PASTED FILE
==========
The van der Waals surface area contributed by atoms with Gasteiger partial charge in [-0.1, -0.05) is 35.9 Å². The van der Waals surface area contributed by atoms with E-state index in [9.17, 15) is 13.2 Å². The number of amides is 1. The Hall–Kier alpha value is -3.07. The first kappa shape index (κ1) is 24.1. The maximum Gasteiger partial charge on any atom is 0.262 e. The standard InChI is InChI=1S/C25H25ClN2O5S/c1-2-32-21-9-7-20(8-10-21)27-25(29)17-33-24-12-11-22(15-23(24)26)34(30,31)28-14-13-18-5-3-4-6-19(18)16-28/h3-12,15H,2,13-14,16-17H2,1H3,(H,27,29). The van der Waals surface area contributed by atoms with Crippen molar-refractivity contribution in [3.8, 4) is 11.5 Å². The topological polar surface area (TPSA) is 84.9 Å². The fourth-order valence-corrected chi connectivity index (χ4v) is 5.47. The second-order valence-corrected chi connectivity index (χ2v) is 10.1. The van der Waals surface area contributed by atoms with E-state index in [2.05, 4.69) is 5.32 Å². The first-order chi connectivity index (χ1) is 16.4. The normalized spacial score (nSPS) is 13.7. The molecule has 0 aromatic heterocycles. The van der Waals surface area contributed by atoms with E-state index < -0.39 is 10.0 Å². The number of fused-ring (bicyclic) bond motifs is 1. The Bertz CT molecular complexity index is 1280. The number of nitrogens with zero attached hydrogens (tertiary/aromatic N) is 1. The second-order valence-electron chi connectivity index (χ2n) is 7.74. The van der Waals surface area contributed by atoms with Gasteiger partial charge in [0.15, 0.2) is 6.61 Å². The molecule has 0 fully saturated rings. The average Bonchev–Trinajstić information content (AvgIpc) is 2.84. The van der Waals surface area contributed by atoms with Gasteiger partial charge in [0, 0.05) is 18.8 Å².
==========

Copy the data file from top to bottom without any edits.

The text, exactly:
The van der Waals surface area contributed by atoms with Gasteiger partial charge in [-0.1, -0.05) is 35.9 Å². The van der Waals surface area contributed by atoms with E-state index in [9.17, 15) is 13.2 Å². The number of amides is 1. The Hall–Kier alpha value is -3.07. The first kappa shape index (κ1) is 24.1. The maximum Gasteiger partial charge on any atom is 0.262 e. The standard InChI is InChI=1S/C25H25ClN2O5S/c1-2-32-21-9-7-20(8-10-21)27-25(29)17-33-24-12-11-22(15-23(24)26)34(30,31)28-14-13-18-5-3-4-6-19(18)16-28/h3-12,15H,2,13-14,16-17H2,1H3,(H,27,29). The van der Waals surface area contributed by atoms with Crippen molar-refractivity contribution in [3.8, 4) is 11.5 Å². The topological polar surface area (TPSA) is 84.9 Å². The fourth-order valence-corrected chi connectivity index (χ4v) is 5.47. The second-order valence-corrected chi connectivity index (χ2v) is 10.1. The van der Waals surface area contributed by atoms with E-state index in [2.05, 4.69) is 5.32 Å². The first-order chi connectivity index (χ1) is 16.4. The normalized spacial score (nSPS) is 13.7. The molecule has 0 aromatic heterocycles. The van der Waals surface area contributed by atoms with E-state index < -0.39 is 10.0 Å². The number of fused-ring (bicyclic) bond motifs is 1. The Bertz CT molecular complexity index is 1280. The number of nitrogens with zero attached hydrogens (tertiary/aromatic N) is 1. The second-order valence-electron chi connectivity index (χ2n) is 7.74. The van der Waals surface area contributed by atoms with Gasteiger partial charge in [0.15, 0.2) is 6.61 Å². The molecule has 0 fully saturated rings. The average Bonchev–Trinajstić information content (AvgIpc) is 2.84. The van der Waals surface area contributed by atoms with Gasteiger partial charge in [0, 0.05) is 18.8 Å².